gms | German Medical Science

48th Meeting of the Particle Therapy Co-Operative Group

Particle Therapy Co-Operative Group (PTCOG)

28.09. - 03.10.2009, Heidelberg

The application of Monte Carlo to ion beam therapy treatment planning

Meeting Abstract

  • K. Parodi - Heidelberg Ion Beam Therapy Center, Heidelberg, Germany
  • S. Brons - Heidelberg Ion Beam Therapy Center, Heidelberg, Germany
  • A. Mairani - Heidelberg Ion Beam Therapy Center, Heidelberg, Germany
  • F. Sommerer - Heidelberg Ion Beam Therapy Center, Heidelberg, Germany

PTCOG 48. Meeting of the Particle Therapy Co-Operative Group. Heidelberg, 28.09.-03.10.2009. Düsseldorf: German Medical Science GMS Publishing House; 2009. Doc09ptcog157

doi: 10.3205/09ptcog157, urn:nbn:de:0183-09ptcog1576

Published: September 24, 2009

© 2009 Parodi et al.
This is an Open Access article distributed under the terms of the Creative Commons Attribution License ( You are free: to Share – to copy, distribute and transmit the work, provided the original author and source are credited.



Purpose: To describe the application of Monte Carlo (MC) methods to provide basic input data and to support validation and improvement of Treatment Planning Systems (TPS) for accurate physical and biological dose calculations in ion beam therapy.

Material and methods: Clinical exploitation of the utmost dose conformality offered by scanned ion beams demands accurate determination and characterization of the individual pencil-like beams building up the treatment field. At present, clinical TPS can only rely on fast performing analytical pencil-beam algorithms. However, MC transport codes offer more powerful and flexible computational tools for detailed description of ion beam interactions in the beamline and the target, including the complex and heterogeneous patient tissue. Therefore, MC calculations based on the FLUKA code (Battistoni G, et al. In: Albrow M, Raja R. AIP Conference Proceeding; 2007; 896. p. 31-49., Fassō A, et al. CERN-2005-10. 2005.) have been extensively performed at the Heidelberg Ion Therapy Center (HIT) for manifold activities related to treatment planning, including (1) determination of the library of the synchrotron beam energies and foci (i.e., lateral widths at isocentre of the treatment unit), (2) calculation of the basic data to be input into the commercial TPS (Syngo PT Planning, Siemens), (3) forward re-calculation of physical and biological dose in water and the patient Computed Tomography (CT) data for TPS validation (Mairani A, et al Contribution to this conference.), (4) design and optimization of equipment for patient irradiation and quality assurance ( Rinaldi I, et al. contribution to this conference.).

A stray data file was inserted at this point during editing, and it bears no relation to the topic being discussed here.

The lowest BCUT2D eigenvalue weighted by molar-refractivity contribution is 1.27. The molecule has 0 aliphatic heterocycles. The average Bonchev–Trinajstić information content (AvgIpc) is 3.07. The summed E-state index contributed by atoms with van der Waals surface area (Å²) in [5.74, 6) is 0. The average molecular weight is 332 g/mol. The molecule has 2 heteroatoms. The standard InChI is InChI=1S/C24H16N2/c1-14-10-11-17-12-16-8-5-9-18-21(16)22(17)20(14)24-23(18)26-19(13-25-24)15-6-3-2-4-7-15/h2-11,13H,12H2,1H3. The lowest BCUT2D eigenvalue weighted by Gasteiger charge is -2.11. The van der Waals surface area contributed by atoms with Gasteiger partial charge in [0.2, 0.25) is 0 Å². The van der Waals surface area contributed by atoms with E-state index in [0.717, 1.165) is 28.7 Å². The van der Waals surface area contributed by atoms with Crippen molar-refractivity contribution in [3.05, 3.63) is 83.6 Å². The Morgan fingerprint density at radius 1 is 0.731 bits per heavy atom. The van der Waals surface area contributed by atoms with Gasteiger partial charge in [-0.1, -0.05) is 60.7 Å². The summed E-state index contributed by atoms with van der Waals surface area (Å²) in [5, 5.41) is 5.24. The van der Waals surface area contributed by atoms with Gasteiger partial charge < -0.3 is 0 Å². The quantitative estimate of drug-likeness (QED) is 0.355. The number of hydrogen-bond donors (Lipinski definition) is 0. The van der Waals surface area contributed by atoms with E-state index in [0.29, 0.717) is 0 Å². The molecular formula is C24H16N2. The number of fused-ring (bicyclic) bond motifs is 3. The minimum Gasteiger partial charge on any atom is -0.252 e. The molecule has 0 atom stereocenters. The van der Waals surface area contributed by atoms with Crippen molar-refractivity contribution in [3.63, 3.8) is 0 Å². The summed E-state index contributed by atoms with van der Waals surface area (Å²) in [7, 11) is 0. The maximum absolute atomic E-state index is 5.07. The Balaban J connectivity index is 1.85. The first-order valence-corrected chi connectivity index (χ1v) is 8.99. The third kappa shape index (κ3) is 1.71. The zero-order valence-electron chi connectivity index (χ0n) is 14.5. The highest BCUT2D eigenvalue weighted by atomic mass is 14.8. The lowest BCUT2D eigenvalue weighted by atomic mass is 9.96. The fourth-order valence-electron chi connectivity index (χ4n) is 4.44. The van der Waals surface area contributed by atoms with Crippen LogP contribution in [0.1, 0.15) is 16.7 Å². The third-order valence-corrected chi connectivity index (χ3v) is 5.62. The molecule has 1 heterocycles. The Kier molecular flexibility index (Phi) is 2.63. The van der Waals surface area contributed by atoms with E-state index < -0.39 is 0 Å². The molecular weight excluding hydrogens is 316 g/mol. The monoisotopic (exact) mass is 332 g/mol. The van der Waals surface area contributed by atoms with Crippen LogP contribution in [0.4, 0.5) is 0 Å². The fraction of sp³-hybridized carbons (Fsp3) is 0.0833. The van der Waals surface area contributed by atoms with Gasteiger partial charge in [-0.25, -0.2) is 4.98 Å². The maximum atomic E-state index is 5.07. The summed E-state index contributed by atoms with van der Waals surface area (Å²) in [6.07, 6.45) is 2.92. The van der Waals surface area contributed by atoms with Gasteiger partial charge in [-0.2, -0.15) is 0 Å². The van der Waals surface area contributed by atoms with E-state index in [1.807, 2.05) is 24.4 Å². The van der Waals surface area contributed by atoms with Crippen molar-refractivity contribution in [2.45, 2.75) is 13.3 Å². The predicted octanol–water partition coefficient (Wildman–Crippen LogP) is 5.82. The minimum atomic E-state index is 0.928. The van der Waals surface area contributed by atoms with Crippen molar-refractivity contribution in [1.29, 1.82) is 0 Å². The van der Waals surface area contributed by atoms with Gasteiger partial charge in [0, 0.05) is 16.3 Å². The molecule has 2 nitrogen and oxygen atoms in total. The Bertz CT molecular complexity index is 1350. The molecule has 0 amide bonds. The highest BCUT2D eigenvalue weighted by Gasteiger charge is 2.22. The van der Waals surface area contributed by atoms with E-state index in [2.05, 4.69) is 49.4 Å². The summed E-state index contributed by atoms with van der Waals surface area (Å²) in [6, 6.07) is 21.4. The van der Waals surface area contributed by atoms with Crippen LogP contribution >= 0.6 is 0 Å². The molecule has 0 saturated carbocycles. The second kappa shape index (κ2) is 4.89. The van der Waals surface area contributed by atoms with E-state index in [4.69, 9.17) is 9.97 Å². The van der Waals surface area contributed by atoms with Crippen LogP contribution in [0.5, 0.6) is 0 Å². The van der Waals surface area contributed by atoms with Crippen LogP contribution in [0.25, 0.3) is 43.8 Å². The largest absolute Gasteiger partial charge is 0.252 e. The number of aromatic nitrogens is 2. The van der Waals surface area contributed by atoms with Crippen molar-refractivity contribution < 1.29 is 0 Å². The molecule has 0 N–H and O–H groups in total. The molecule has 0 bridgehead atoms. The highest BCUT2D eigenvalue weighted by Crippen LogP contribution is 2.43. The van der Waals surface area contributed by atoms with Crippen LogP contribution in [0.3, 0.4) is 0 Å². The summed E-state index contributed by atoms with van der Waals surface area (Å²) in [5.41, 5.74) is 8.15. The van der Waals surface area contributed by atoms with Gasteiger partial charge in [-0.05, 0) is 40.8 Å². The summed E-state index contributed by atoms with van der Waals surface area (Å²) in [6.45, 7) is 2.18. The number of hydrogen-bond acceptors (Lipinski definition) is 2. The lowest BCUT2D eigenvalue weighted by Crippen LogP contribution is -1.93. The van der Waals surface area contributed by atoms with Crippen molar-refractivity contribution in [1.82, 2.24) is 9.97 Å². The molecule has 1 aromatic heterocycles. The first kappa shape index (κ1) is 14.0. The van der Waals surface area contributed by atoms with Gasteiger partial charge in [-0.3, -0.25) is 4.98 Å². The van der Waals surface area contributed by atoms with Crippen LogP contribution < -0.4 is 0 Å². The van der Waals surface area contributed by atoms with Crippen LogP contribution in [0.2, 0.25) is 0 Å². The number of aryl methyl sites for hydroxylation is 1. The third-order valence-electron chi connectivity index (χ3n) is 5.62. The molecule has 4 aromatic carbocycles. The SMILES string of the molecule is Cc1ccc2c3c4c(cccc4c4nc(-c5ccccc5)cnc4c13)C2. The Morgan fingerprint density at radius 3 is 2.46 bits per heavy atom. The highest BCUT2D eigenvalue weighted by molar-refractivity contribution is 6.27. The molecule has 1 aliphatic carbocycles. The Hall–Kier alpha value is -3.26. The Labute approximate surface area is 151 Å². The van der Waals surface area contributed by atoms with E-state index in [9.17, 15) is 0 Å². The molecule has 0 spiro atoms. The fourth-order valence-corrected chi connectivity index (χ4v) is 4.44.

Results: FLUKA-based MC calculations have provided the parameters of the accelerator library as well as the TPS basic input data (laterally integrated depth-dose curves and fragment spectra) which will be used for clinical operation at HIT. Besides, they have supported validation of the TPS pencil-beam algorithms as well as risk analysis studies. The very good agreement so far observed between MC calculations and measurements indicates that the FLUKA code is a valuable choice for transport of therapeutic proton and carbon ion beams. Examples of dedicated treatment planning applications as well as ongoing investigations aiming to promote further improvement of the TPS beam modeling for advanced ion beam therapy will be presented.

Conclusion and outlook: Despite the still too long computational times for inverse dose optimization and daily clinical use, MC methods are very valuable tools to support all the main aspects of scanned ion beam delivery and treatment planning, and we foresee that MC will play an increasing role in promoting high precision ion beam therapy.